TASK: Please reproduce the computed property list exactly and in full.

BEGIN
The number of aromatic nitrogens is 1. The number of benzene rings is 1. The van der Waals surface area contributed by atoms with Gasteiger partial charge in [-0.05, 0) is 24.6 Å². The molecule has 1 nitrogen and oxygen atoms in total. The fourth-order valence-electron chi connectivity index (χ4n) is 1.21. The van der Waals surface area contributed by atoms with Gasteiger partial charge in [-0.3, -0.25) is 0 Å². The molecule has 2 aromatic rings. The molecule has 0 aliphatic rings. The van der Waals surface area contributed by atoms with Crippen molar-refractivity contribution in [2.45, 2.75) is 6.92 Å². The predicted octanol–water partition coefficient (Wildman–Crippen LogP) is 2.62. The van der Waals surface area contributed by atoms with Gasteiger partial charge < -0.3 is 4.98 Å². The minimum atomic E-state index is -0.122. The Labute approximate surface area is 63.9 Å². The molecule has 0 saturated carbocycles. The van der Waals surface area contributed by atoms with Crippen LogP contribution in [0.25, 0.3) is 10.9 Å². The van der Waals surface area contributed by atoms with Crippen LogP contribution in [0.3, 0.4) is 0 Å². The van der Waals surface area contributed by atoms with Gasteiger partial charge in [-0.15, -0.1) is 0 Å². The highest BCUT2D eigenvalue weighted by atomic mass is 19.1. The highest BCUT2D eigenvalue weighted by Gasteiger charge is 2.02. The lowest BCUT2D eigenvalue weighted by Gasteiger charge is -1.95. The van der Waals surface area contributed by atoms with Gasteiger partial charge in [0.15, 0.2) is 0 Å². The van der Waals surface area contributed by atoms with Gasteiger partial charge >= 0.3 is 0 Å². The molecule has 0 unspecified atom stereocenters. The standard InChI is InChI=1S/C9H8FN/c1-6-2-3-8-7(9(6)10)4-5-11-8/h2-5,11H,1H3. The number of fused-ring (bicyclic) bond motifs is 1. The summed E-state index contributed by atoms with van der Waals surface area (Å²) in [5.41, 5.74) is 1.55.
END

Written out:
The number of aromatic nitrogens is 1. The number of benzene rings is 1. The van der Waals surface area contributed by atoms with Gasteiger partial charge in [-0.05, 0) is 24.6 Å². The molecule has 1 nitrogen and oxygen atoms in total. The fourth-order valence-electron chi connectivity index (χ4n) is 1.21. The van der Waals surface area contributed by atoms with Gasteiger partial charge in [-0.3, -0.25) is 0 Å². The molecule has 2 aromatic rings. The molecule has 0 aliphatic rings. The van der Waals surface area contributed by atoms with Crippen molar-refractivity contribution in [2.45, 2.75) is 6.92 Å². The predicted octanol–water partition coefficient (Wildman–Crippen LogP) is 2.62. The van der Waals surface area contributed by atoms with Gasteiger partial charge < -0.3 is 4.98 Å². The minimum atomic E-state index is -0.122. The Labute approximate surface area is 63.9 Å². The molecule has 0 saturated carbocycles. The van der Waals surface area contributed by atoms with Crippen LogP contribution in [0.25, 0.3) is 10.9 Å². The van der Waals surface area contributed by atoms with Crippen LogP contribution in [0.3, 0.4) is 0 Å². The van der Waals surface area contributed by atoms with Gasteiger partial charge in [-0.15, -0.1) is 0 Å². The highest BCUT2D eigenvalue weighted by atomic mass is 19.1. The highest BCUT2D eigenvalue weighted by Gasteiger charge is 2.02. The lowest BCUT2D eigenvalue weighted by Gasteiger charge is -1.95. The van der Waals surface area contributed by atoms with Gasteiger partial charge in [0.15, 0.2) is 0 Å². The van der Waals surface area contributed by atoms with Gasteiger partial charge >= 0.3 is 0 Å². The molecule has 0 unspecified atom stereocenters. The standard InChI is InChI=1S/C9H8FN/c1-6-2-3-8-7(9(6)10)4-5-11-8/h2-5,11H,1H3. The number of fused-ring (bicyclic) bond motifs is 1. The summed E-state index contributed by atoms with van der Waals surface area (Å²) in [5.41, 5.74) is 1.55.